Tuesday, January 13, 2009

Gulf States Taking Lead on Clean Energy?

There's a nice piece in the New York Times today about the Middle East and their desire to diversify into the world's clean energy leader. Some highlights from that article:

So even as President-elect Barack Obama talks about promoting green jobs as America’s route out of recession, gulf states, including the emirates, Qatar and Saudi Arabia, are making a concerted push to become the Silicon Valley of alternative energy.

They are aggressively pouring billions of dollars made in the oil fields into new green technologies. They are establishing billion-dollar clean-technology investment funds. And they are putting millions of dollars behind research projects at universities from California to Boston to London, and setting up green research parks at home.

“Abu Dhabi is an oil-exporting country, and we want to become an energy-exporting country, and to do that we need to excel at the newer forms of energy,” said Khaled Awad, a director of Masdar, a futuristic zero-carbon city and a research park that has an affiliation with the Massachusetts Institute of Technology, that is rising from the desert on the outskirts of Abu Dhabi.

“The leadership in these breakthrough technologies is a title the U.S. can lose easily,” said Peter Barker-Homek, chief executive of Taqa, Abu Dhabi’s national energy company. “Here we have low taxes, a young population, accessibility to the world, abundant natural resources and willingness to invest in the seed capital.”

This is intriguing to me. I've been interested in investment opportunities in "frontier markets" such as the Middle East. Although these markets have basically been an oil trade in the past, its good to see that they are using their massive wealth to diversify into alternative energy. I'm not positive that they will take the lead, but competition in this space, or any space for that matter, will lead to cheaper prices, which is a positive. High cost has been one of the biggest detractors from the clean energy movement.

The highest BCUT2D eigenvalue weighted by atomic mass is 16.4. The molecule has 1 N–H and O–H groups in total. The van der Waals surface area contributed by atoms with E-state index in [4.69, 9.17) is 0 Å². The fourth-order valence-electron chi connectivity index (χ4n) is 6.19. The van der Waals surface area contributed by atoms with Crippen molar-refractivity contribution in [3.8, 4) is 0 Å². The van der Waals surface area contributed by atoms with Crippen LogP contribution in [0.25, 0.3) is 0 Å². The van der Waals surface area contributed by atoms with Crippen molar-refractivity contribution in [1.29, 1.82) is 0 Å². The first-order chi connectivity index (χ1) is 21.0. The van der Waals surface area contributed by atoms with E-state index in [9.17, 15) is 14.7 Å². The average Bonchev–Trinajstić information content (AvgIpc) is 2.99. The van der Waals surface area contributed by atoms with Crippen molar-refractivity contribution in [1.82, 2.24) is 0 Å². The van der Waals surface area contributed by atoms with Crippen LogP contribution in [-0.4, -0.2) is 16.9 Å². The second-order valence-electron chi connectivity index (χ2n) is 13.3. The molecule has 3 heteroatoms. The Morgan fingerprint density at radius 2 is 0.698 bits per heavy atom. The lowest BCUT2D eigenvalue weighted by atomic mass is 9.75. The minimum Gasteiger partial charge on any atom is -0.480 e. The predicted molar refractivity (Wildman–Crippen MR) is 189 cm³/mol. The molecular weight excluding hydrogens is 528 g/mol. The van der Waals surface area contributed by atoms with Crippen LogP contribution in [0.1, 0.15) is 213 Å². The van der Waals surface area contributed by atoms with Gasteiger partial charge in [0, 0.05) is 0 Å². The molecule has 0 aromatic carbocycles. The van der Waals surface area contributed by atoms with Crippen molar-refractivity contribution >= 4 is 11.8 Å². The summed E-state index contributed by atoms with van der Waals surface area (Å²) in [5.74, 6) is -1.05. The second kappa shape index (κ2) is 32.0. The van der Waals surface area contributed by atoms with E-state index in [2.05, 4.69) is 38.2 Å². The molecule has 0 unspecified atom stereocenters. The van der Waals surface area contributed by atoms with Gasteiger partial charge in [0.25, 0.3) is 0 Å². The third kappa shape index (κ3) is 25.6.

The Gulf States do have some advantages. They have a lot of cash from oil operations. They are centrally located to provide products and services to both Europe and Asia. Plus, areas like Dubai have been growing into major business centers, so the transition should be natural. Solar power seems like the obvious choice to start, but I'm sure they will look into many others as well.

There is no real way to invest in this trend yet. There are some funds that track this region (GAF, GULF, TRAMX), but are mostly tied to banks and construction companies, and actually trade based on oil prices. These are long term investments, but overall, this is a region gaining in wealth and influence, and seeing diversification amongst their economy is a positive.

Disclosure: Author owns TRAMX

No comments: